Well, Happy New Year, my friends. The new year is upon us with a handful of what we can only hope is prosperity and opportunity ahead.
As the holiday break draws to a close and students prepare to go back to class to close out the end of the first semester, they return to environments we as parents hope are conducive to positive learning experiences — environments that are safe and secure, environments that most any parent hopes will foster a positive and enriching experience for our children.
As a parent of two, with one ready to start the schooling journey this fall, I like many others was alarmed at numbers this week that showed suspensions within the Brandon School Division are at a much higher level than some previous years.
The Brandon School Division eclipsed the 300 mark for suspensions in the 2012-13 school year, with more than 90 per cent coming from the high school ranks.
While these figures are troubling, there a couple of other factors at play that may cause a shift to what could be perceived as an alarmingly high number of suspensions.
For years, the Brandon School Division has been tasked with handling suspensions while lacking some of the tools and legislation to cope with the new mandate of students it had inherited.
As someone who was employed by the school division in a high school setting for close to a decade, I would often see staff and administrators who were handcuffed in dealing with problems.
Staffing numbers were a continuous cause for concern when it came to combatting behavioural issues. Another concern was a lack of a proper method to deal with a rise in cyber-bullying.
Provincial legislation, such as Bill 18, has helped prepare administrators to combat the problem, and given staff the tools to handle the ever-changing landscape of bullying and its many factors that lead to suspension, which may be indicative of a future bump in numbers.
As well, the vigilance of the Brandon Police Service school resource officers has been key to the safety of students while maintaining a rapport with law enforcement officials within the schools.
Both programs work, and if higher suspension numbers are the outcome of increased diligence and fostering a positive school climate where students feel safe, then so be it.
The higher numbers seem to be indicative of that vigilance — the extra set of eyes keeping safety at the forefront so teachers are able to complete the task they set out to achieve, which is to educate.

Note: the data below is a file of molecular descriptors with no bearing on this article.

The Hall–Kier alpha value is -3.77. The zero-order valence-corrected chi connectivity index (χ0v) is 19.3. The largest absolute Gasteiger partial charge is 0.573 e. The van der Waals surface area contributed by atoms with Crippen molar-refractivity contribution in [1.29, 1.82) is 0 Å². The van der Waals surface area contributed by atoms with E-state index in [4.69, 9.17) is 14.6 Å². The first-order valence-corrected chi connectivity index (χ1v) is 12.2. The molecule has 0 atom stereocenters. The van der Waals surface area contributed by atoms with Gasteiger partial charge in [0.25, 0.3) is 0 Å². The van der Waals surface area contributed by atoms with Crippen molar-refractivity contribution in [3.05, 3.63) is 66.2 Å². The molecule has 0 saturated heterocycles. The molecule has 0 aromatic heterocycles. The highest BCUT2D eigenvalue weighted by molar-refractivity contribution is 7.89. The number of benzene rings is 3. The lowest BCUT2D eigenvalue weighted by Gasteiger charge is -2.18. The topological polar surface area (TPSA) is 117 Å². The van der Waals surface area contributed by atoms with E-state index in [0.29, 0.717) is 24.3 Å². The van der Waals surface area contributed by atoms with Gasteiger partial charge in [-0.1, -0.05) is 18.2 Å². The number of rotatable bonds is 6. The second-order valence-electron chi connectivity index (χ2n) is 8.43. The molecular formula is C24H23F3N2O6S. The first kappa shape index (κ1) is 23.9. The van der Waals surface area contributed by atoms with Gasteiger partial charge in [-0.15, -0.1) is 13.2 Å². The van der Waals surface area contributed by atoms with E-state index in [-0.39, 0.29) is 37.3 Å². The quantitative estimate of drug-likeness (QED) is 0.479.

The SRO program has been around for a while, but recent peer-to-peer connections made by the resource officers is a sign of a continued paradigm shift to connect with youth, at their level, through channels they find comfortable, such as social media.
The results will become apparent and the numbers will reduce as the program continues to grow.
Many staff have also developed a rapport with the resource officer program. Together, they are keenly sensitive to the changes in students’ behavioural patterns, often the result of the myriad factors that wind up in suspension, such as substance abuse, peer tension and, of course, bullying.
We need to continue to support putting people in place who have the capabilities to deal with the issues, while offering them the tools to keep students and themselves safe while at work.
Too often the general public can be hampered by the numbers game, and no administrator’s career has ever been made by looking at the number of students they suspended, but this seems to be a byproduct of the world we live in.
Discipline should never be placed on back burner to adhere to lower targets, which is why there is a silver lining to this stat.
Respect is a key part of learning and the Brandon School Division staff do an exemplary job in instilling that respect with their students. Whether through classrooms, clubs, groups or sports teams, the right people are in place to put our youth on the right track.
The old adage that it takes a village to raise a child seems to be at the surface once again here. We all have a stake in the future generation, whether parents or not.
Today’s youth, more than many previous generations, are faced with challenging times. They are at an impressionable age and if not properly guided, their path can go south in a hurry.
As a future parent in the Brandon School Division, I can only hope that the village raising the youth of tomorrow is as good as the one that ushered this generation through an ever-changing system — a village that is increasingly tasked to educate while attempting to enrich in what is without a doubt very challenging times.